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These Works Of Art Weren't Drawn -- They Were Grown In Petri Dishes

OCTOBER 7, 2015  —  By Laura Caseley  
Laura Caseley

Laura Caseley

Laura Caseley is a New York-based writer, artist, and illustrator. When she's not writing and researching for ViralNova, you can find her working on an art project or enjoying a good cup of tea.

This kind of art really grows on you. Well, actually, it grows in a petri dish — and the strange, swirling, colorful forms you'll see here were actually carefully cultivated by microbiologists for a competition.

The American Society for Microbiology (ASM) hosted its first ASM Agar Art Contest. Yep, that's a thing!

Contestants grew various microbes in agar, a gel-like substance, and "painted" with them to form images.

This is the competition's winner, Neurons. It's a collaborative work by Mehmet Berkmen of New England Biolabs and artist Maria Penil.

The contestants chose their microbes, let them incubate, and guided them into various forms. Some people used multiple dishes.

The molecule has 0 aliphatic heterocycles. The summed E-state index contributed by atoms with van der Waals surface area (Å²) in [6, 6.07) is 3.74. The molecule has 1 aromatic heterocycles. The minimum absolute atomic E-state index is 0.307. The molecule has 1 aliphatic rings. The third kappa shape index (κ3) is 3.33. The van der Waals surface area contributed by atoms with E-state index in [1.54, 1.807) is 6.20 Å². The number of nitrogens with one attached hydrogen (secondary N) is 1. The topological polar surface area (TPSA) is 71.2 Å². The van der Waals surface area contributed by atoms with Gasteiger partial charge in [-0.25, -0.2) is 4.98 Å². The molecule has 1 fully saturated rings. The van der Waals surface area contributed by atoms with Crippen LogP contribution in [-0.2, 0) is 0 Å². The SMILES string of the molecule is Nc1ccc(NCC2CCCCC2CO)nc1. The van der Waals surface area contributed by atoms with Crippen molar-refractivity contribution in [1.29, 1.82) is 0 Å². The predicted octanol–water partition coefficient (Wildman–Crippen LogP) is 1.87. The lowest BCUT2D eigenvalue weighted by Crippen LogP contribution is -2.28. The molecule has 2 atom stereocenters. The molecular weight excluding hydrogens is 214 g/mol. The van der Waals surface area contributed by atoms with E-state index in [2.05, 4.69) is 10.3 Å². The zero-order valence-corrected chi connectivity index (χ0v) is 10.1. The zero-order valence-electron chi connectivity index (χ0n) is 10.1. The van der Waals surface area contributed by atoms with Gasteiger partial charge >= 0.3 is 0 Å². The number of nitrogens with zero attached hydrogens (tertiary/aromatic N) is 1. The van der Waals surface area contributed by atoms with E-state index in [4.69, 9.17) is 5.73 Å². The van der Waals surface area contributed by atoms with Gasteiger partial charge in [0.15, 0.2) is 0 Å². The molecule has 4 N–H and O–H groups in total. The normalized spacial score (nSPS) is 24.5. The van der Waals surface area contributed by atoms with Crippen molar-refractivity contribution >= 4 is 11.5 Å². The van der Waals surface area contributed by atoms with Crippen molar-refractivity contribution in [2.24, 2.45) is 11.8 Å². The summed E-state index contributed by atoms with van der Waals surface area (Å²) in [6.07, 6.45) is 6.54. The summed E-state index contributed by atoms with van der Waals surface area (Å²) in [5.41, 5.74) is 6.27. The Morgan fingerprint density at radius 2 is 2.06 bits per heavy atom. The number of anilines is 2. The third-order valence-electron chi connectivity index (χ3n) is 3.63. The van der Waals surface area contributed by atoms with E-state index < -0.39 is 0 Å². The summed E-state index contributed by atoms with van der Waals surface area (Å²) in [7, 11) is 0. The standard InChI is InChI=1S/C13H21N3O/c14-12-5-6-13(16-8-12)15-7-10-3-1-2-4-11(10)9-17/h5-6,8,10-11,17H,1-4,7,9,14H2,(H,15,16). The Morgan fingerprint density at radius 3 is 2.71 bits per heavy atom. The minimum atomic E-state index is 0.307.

This is the runner-up, called NYC Biome MAP. The work, by Christine Marizzi and her team, makes use of multiple petri dishes full of E. coli bacteria and glowing proteins to make a miniature map of Manhattan.

If you didn't know, you would think this was created with thick oil paints -- not a species of yeast.

The second runner up, Harvest, by Maria Eugenia Inda of Cold Spring Harbor Labs, looks like a Van Gogh painting.

Contestant Melanie Sullivan took the Van Gogh inspiration a step further with this petri dish recreation of Starry Night.

Mehmet Berkmen and Maria Penil, whose other entry won the contest, also submitted Cell to Cell, which used a similar color scheme.

With careful planning and guidance, some pretty amazing shapes can be made from microbes.

Lizah van der Aart used a skull-shaped container for her piece, Hunger Games.

This is Jellyfish, by Mehmet Berkmen and Maria Penil.

Some pieces took on more nebulous forms, like this one, which looks like a night sky.

This piece is Joseph Sallmen's Streptomyces Sky.

And some are astounding in their detail. The Violet Louis Pasteur, by Dharshika Jayasuriya, shows a portrait of the famous scientist.

(via Hyperallergic, Mental Floss)

If you never thought you'd find artwork in a petri dish, think again! This contest shows us that beauty can be found in the weirdest places. We hope that this becomes a yearly contest, because it's pretty darn cool.

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